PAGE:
The element of winning is so ingrained that we become
unnecessarily competitive and this can seriously hurt our ability to bargain well and to
get the most, individually and/or jointly, out of the situation.
It is mutually disastrous to try to beat someone else; in
so doing, you may hurt everyone, including yourself. When you bargain well you and
everyone else involved will obtain very good outcomes.
is more common than you think
Before you assume that your child would never cheat,
consider this: In a California survey of 1,037 sixth graders, 38 percent said they had
copied from another student in an exam. By the time these students graduate from college,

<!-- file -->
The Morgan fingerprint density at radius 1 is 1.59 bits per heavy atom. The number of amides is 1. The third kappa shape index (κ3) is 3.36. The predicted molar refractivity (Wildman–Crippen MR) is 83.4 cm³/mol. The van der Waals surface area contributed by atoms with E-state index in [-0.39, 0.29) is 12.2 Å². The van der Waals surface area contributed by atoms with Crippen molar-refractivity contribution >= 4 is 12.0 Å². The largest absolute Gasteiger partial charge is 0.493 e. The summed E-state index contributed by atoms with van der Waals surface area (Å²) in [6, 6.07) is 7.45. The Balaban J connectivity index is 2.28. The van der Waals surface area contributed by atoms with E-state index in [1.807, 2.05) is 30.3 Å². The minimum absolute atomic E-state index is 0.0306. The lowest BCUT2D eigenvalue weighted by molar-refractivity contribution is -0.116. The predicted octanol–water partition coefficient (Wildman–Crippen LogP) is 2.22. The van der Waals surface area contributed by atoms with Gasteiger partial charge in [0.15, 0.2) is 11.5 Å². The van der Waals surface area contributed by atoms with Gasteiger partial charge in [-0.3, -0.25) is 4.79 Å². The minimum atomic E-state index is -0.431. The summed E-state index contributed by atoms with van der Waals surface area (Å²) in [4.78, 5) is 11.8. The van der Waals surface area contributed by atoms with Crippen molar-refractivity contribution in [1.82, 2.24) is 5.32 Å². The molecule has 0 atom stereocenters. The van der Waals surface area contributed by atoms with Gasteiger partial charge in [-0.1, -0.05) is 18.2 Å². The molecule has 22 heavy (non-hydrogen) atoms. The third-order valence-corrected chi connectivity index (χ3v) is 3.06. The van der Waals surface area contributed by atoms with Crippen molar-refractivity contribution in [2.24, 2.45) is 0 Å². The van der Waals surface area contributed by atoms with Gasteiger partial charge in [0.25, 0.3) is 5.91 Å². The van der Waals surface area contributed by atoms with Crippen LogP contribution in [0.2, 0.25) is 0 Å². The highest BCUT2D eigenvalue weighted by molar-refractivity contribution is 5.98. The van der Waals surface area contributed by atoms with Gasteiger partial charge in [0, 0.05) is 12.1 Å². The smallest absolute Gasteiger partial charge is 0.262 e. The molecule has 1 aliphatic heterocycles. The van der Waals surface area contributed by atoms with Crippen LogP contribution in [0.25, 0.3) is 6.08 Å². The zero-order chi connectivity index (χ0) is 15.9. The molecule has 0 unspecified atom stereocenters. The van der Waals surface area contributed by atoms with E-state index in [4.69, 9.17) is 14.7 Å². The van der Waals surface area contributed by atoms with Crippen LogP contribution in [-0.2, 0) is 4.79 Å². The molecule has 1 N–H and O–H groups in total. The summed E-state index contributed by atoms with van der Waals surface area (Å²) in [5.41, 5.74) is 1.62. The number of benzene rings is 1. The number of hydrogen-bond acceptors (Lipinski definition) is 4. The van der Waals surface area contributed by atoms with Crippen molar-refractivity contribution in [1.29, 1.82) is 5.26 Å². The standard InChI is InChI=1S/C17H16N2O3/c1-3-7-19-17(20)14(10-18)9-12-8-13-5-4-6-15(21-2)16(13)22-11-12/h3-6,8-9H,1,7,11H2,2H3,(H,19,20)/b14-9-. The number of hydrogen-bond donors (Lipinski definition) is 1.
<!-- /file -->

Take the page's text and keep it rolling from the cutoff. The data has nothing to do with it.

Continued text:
university studies have shown, more than half will have cheated in order to get better
Children, particularly adolescents, are strongly influenced
by a desire to be accepted, but they often do not have a good sense of right and wrong.
This need to feel part of a group makes them willing disciples of the "everybody is
doing it" philosophy. It is important to instill in your child the values which will
help arm him against the temptation and peer pressure to cheat. There are ways parents can
promote honesty in children.....when they are on the athletic field, playing a game or
"exaggerating" achievements to friends. Stress that dishonesty, in any form, is
wrong in principle, as well as unfair to his peers and ultimately, to himself.
Despite your influence, you may suspect that your child has
cheated. There are a few ways you can deal with it, including:
Dont condemn. Discuss your suspicions
with your child, but express disappointment or doubt, not anger.